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Ibid [194]. Orr, above n 1, 99. 27 Rowe v Electoral Commissioner [2010] HCA 46, [203]. 28 Ibid [303]. 29 Ibid. 30 Ibid. 31 Ibid [185]-[187], [284], [411]. 32 Ibid. 33 Ibid [218]. 34 Ibid [225]. 35 Ibid [207]-[210].

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Constitution, 36 and thus the dissenting judgments appear to prevent arbitrary restrictions on Parliament through a more principled approach. Parliamentary sovereignty Despite the majority's stance on the amendments, parliamentary discretion as to lawmaking was readily accepted as paramount within the bounds of the Constitution. 37 French CJ affirmed that it was not for the courts to determine validity on the basis of 'benefit and detriment'. 38 The notion that the courts should respect parliamentary sovereignty as a commitment to a democratic system of government is most relevant for a matter that strikes at the very foundation of that system. 39 Judicial review would be appropriate where legislation threatens that foundation, as Parliament's legal sovereignty must draw its ultimate authority from political sovereignty. 40 Importantly, such review should be limited to genuine threats to expressions of political sovereignty in voting. That a distinction was not drawn between the right to vote and its exercise militates against the majority's seemingly arbitrary limit on Parliament. Irrespective of its appropriateness, it remains that where the Constitution is the source of validity and force of legislation, it is up to the courts alone to determine the validity of those laws. 41 Differing applications of the test However, there is significant judicial scope in the application of proportionality test in Rowe, with Kiefel J's progressive dissent as a key example. Where the test has been stated, it has taken the form of multiple equivocal tests described by 'rational connection', 42 'substantial reason', 43 'reasonably appropriate and adapted', 44 and 'proportionality' 45 among others. Without consistent rules for guidance, these tests broadly involve an ad hoc balancing of
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Ibid [218]. Ibid [29], [132]. 38 Ibid [29]. 39 Trevor R S Allan, Law, Liberty, an Justice: The Legal Foundations of British Constitutionalism (Oxford University Press, 1994) 282; Tony Blackshield and George Williams, Australian Constitutional Law (The Federation Press, 5th ed, 2010), 89-95. 40 Allan, above n 39. 41 Michael Kirby, 'Constitutional Law and International Law: National Exceptionalism and the Democratic Deficit?' (2010) 12 University Of Notre Dame Australia Law Review 95, 96. 42 Rowe v Electoral Commissioner [2010] HCA 46, [23], [74]. 43 Ibid [24], [75], [184]. 44 Ibid [24], [181], [219], [443]. 45 Ibid [263].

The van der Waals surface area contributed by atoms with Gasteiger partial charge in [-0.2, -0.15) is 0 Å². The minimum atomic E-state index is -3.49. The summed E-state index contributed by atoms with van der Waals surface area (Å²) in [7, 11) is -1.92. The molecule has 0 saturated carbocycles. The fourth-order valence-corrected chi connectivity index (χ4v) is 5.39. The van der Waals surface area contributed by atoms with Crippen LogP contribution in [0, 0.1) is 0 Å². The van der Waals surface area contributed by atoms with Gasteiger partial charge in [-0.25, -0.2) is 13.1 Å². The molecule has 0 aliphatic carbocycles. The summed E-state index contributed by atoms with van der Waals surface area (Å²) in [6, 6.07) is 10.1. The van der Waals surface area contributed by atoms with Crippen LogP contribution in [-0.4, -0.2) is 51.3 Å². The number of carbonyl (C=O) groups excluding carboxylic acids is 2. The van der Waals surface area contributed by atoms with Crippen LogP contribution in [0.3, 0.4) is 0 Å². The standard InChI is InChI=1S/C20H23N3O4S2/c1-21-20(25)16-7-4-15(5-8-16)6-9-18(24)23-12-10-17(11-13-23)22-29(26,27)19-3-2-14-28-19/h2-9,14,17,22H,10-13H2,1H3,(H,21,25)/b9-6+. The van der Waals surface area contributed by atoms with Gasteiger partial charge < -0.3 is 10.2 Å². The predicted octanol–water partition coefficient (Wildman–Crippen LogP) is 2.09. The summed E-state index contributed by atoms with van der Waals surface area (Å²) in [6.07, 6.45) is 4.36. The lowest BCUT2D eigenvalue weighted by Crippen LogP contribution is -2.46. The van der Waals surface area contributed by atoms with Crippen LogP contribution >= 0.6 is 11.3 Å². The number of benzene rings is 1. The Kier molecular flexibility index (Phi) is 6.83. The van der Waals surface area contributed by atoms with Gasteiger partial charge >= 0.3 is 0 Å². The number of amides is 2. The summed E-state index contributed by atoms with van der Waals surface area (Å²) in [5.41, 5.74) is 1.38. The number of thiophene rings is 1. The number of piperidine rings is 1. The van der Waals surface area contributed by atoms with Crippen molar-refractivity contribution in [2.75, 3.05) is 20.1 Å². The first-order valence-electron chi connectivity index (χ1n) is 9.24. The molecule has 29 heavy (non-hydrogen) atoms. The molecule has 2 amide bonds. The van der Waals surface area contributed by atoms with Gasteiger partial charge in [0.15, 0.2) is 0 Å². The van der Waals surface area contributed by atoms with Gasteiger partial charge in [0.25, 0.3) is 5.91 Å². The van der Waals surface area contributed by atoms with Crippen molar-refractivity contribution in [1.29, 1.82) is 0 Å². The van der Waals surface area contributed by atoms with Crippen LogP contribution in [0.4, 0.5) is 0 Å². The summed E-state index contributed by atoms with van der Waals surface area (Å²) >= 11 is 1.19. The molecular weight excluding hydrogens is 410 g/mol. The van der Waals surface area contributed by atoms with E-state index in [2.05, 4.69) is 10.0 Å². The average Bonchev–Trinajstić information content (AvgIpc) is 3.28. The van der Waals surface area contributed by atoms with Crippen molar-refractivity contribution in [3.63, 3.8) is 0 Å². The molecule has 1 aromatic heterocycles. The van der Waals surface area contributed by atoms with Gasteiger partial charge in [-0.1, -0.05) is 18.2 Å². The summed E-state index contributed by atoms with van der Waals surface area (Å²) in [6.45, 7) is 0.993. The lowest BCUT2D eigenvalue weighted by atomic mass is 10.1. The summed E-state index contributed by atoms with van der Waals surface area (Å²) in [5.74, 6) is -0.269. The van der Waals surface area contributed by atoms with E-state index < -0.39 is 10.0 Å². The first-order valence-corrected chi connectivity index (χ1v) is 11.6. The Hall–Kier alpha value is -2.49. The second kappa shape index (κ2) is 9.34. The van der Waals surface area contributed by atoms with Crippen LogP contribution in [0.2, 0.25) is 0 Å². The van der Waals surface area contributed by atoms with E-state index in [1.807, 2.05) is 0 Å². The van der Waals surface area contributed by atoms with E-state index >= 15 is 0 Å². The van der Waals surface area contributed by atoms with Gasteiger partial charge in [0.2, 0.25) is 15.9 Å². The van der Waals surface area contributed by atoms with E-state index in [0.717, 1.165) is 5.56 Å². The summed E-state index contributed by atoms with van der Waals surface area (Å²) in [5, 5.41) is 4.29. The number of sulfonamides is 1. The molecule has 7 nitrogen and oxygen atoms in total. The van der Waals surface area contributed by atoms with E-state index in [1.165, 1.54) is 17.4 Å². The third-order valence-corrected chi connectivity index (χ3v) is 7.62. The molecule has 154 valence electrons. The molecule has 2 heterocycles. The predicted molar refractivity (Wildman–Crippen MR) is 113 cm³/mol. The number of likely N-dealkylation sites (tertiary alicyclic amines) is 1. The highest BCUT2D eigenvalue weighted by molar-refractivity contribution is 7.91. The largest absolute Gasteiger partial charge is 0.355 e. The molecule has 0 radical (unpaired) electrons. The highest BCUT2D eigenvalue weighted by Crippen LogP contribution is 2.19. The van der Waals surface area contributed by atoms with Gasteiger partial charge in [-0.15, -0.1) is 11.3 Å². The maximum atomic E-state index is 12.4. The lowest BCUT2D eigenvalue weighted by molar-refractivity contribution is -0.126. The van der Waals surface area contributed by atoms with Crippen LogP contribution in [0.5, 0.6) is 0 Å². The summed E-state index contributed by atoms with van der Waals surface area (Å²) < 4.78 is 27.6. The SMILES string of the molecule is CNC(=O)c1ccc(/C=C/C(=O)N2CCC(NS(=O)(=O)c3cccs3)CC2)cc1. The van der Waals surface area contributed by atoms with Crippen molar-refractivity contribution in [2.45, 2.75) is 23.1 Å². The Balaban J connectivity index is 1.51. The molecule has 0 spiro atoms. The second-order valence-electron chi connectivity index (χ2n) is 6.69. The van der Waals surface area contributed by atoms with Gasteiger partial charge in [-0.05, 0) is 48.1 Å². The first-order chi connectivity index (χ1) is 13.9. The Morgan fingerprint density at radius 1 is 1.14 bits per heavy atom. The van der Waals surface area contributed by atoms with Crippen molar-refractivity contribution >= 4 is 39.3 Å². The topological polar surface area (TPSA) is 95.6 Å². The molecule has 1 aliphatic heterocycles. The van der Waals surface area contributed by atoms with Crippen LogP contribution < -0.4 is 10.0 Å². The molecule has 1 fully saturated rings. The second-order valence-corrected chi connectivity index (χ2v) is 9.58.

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factors, with the 'reasonably appropriate and adapted test', for example, balancing different factors depending on the judge. 46 In his reasons, French CJ considered the balance between the benefits of the amendments to the electoral system with its cost on rights, holding that the cost was 'disproportionate' to the benefit. 47 Similarly, the judgment of Gummow and Bell JJ considered the balance between disqualification and the constitutional right infringed and held that the amendments as a 'prophylactic' measure for fraud did not have a 'substantial reason' for enactment. 48 Meanwhile, Crennan J held that the provisions were not 'necessary or appropriate', balancing the legislation's purpose and the 'centrality of the franchise' in community. 49 Hayne J determined whether the infringement 'detracted in some significant way' from the franchise and whether it had a 'substantial reason' when applying the 'reasonably appropriate and adapted' test, noting that legislation need not be 'essential' or 'unavoidable' to achieve its purpose. 50 While seemingly rule-based, his test ultimately balanced the intended purpose of the legislation with the disqualification caused. 51 Heydon J did not consider the test beyond interpreting the 'reasonably appropriate and adapted' test as being satisfied if there was a 'substantial reason' for the disqualification. 52 Kiefel J's unique progressive dissent produced a radical formulation of the 'reasonably appropriate and